You probably keep hearing about the shift to renewable energy. It’s not new. And yet many, if not most, people are playing a “wait & see” game.
For centuries, coal was the cheapest source of power, and it enabled the industrial evolution, from which we’re all benefitting. But a few years ago, solar power actually became cheaper then coal … which also brings benefits of cleaner air, and no residuals to dispose of, which is a problem for coal and an even bigger problem for nuclear. … Keep reading
Here’s an unusual aspect of sustainable living that’s rarely, if ever, in any of the media: How our adult minds work, and how that affects sustainability.
It’s an item from Arlington Institutes’ FUTUREdition Volume 24, Number 9, and may be crucial in how we solve many of the global problems we face, as well as how we might enjoy a higher quality-of-life experience … what I consider an essential part of “Sustainable Living.” I’ll add comments afterwards.
Here’s a brief research report concerning an aspect of global warming that’s rarely or never in the mainstream media. As summer temperatures and annual temperatures continue to rise, we’re coming to a point at which our air conditioners can no longer handle the load. Even worse, how to we eat when crops fail, due to the intense heat?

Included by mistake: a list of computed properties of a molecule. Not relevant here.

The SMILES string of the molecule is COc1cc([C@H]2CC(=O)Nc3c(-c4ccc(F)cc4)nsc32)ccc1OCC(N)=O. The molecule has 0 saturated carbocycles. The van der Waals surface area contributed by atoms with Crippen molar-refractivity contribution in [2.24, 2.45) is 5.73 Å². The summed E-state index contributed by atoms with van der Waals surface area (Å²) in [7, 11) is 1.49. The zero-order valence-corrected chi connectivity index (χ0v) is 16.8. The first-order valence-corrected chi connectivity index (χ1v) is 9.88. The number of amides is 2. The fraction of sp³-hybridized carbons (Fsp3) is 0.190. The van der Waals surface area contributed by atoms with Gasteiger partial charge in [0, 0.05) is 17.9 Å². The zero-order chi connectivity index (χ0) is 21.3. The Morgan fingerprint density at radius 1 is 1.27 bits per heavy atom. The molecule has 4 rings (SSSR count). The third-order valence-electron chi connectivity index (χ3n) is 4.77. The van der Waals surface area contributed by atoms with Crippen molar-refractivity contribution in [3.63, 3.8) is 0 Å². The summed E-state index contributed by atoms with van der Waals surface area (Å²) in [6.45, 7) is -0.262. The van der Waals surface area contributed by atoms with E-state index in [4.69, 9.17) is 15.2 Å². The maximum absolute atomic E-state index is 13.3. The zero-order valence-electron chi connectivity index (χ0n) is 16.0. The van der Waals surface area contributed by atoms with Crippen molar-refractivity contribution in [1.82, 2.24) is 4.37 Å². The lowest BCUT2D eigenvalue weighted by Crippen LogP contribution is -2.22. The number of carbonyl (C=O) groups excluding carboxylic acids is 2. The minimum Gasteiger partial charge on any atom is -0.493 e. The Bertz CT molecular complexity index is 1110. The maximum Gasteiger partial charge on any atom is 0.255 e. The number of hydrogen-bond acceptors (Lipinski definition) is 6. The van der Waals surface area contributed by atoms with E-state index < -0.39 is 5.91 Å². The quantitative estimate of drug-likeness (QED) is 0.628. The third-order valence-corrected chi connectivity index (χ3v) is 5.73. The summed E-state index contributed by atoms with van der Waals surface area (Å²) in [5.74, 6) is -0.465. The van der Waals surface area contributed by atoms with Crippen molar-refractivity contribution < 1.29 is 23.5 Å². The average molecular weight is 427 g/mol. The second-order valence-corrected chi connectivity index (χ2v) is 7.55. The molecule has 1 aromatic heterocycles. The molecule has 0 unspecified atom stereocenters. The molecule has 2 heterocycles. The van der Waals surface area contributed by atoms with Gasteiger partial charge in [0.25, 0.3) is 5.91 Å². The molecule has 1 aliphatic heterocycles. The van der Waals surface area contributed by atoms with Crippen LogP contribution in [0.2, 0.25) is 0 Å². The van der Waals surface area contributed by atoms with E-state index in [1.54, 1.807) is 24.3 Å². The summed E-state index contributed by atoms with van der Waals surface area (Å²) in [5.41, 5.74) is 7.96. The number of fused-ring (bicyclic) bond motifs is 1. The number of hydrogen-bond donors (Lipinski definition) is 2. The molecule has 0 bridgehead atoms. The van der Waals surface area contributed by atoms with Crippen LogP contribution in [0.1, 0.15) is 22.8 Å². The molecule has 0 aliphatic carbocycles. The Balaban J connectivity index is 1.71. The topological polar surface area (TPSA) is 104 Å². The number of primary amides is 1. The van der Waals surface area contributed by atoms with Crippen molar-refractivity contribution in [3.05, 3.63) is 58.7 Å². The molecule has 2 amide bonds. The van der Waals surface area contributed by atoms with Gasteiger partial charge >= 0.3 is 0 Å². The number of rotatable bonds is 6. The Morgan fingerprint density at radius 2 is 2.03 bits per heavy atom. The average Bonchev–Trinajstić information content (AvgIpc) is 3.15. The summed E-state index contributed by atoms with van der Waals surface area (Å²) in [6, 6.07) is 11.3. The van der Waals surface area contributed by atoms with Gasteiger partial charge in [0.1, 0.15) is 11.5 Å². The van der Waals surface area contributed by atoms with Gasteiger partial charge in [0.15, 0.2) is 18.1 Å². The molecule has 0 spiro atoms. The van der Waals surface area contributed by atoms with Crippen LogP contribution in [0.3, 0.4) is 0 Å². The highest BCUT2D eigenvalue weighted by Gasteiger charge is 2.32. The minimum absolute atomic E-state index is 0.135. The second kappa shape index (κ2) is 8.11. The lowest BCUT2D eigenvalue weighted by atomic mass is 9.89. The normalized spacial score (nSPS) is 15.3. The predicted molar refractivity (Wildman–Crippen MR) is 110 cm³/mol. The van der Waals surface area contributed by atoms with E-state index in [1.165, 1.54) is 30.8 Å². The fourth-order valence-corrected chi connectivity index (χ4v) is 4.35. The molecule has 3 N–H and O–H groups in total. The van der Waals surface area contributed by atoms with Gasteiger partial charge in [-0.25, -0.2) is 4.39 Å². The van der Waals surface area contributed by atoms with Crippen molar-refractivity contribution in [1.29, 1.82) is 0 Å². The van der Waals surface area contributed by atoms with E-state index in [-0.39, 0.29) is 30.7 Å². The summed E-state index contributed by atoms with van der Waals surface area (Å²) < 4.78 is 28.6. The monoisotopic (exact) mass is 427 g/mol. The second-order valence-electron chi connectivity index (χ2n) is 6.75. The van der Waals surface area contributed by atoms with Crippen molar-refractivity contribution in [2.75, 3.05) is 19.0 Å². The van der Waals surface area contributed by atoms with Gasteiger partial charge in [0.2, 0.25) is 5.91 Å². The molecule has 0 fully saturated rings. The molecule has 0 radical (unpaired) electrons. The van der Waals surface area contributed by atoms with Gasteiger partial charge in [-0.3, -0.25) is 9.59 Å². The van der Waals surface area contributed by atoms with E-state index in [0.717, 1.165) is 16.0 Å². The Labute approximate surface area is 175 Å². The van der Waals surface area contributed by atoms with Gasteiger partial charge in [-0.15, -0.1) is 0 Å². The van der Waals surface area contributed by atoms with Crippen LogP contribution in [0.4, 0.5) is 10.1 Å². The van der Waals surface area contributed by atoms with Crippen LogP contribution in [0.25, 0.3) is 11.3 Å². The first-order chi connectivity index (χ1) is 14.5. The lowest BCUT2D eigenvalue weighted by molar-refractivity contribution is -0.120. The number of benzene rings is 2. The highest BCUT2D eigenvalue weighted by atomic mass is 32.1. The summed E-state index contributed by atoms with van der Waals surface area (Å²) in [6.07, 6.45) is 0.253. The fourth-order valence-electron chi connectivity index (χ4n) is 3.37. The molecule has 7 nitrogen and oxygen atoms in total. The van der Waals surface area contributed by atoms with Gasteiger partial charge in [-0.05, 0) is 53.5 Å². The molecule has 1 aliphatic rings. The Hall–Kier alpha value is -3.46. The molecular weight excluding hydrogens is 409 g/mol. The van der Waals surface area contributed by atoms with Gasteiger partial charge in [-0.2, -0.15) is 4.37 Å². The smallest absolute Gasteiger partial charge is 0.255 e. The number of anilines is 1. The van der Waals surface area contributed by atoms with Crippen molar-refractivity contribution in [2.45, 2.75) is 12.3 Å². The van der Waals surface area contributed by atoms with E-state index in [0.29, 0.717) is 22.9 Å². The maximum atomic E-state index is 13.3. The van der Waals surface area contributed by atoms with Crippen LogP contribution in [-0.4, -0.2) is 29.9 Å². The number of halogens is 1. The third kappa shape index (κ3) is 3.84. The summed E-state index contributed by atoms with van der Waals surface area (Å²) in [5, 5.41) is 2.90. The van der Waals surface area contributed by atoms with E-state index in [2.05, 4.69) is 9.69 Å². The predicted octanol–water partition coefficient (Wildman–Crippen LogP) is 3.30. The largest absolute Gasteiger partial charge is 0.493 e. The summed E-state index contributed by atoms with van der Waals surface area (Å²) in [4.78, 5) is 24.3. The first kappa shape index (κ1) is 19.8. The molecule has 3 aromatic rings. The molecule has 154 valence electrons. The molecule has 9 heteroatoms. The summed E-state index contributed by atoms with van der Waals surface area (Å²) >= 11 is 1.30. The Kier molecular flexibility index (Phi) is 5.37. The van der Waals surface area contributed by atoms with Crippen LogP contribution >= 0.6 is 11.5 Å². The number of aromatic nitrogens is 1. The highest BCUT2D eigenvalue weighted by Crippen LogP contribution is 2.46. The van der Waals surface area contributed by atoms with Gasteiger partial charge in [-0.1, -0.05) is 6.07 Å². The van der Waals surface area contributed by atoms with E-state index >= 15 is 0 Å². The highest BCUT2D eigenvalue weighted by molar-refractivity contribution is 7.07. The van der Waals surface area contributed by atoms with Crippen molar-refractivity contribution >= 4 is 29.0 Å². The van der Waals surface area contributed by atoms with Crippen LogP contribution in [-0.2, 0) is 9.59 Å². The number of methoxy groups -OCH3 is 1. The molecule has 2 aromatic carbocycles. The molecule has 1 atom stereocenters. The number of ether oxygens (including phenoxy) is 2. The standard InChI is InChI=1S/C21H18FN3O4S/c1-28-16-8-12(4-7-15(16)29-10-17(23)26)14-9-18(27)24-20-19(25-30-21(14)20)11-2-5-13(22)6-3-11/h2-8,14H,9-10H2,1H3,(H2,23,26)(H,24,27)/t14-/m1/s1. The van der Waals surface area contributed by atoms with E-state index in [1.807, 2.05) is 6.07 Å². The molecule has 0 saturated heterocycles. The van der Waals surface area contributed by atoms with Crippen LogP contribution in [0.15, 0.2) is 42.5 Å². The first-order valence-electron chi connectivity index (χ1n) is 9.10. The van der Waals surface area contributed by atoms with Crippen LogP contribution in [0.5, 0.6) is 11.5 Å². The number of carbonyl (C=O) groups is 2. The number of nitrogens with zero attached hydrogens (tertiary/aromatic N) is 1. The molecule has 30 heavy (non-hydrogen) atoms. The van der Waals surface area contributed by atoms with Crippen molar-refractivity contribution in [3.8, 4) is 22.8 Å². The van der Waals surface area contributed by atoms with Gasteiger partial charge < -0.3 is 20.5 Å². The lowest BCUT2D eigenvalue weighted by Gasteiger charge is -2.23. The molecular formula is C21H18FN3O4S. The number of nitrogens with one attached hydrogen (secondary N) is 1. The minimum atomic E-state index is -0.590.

In learning to live sustainably, we have to make forecasts about where we’ll have living conditions in which we can do more than “survive” but can actually enjoy a better quality-of-life experience.… Keep reading
As e-car recharge stations continue to proliferate, and as new batteries can now be recharged in five to ten minutes, the percent of new car purchases of electric cars will soon be greater than that for gas or diesel. It’s already greater in countries, such as Norway.
As the trend continues, trade-in prices for fossil-fueled cars will drop, with fewer maintenance places remaining. Changing from cars we’ve used all our lives to an unknown product can be uncomfortable. But the change is happening. … Keep reading
Here are two articles about the same subject, the transition from gas to electric vehicles. The first may come from Tesla, the second from a news source. Their big picture is the same, from slightly different perspectives.
I’ll add comments and “what to do” suggestions afterwards.
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Elon Musk expected to use Tesla ‘Battery Day’ to argue for the end of combustion engines
(Reuters) – Tesla Inc TSLA.O CEO Elon Musk on Tuesday is scheduled to showcase the company’s advanced battery technology, with investors expecting he will outline how the company’s electric vehicles will surpass the cost and convenience of internal combustion engines.… Keep reading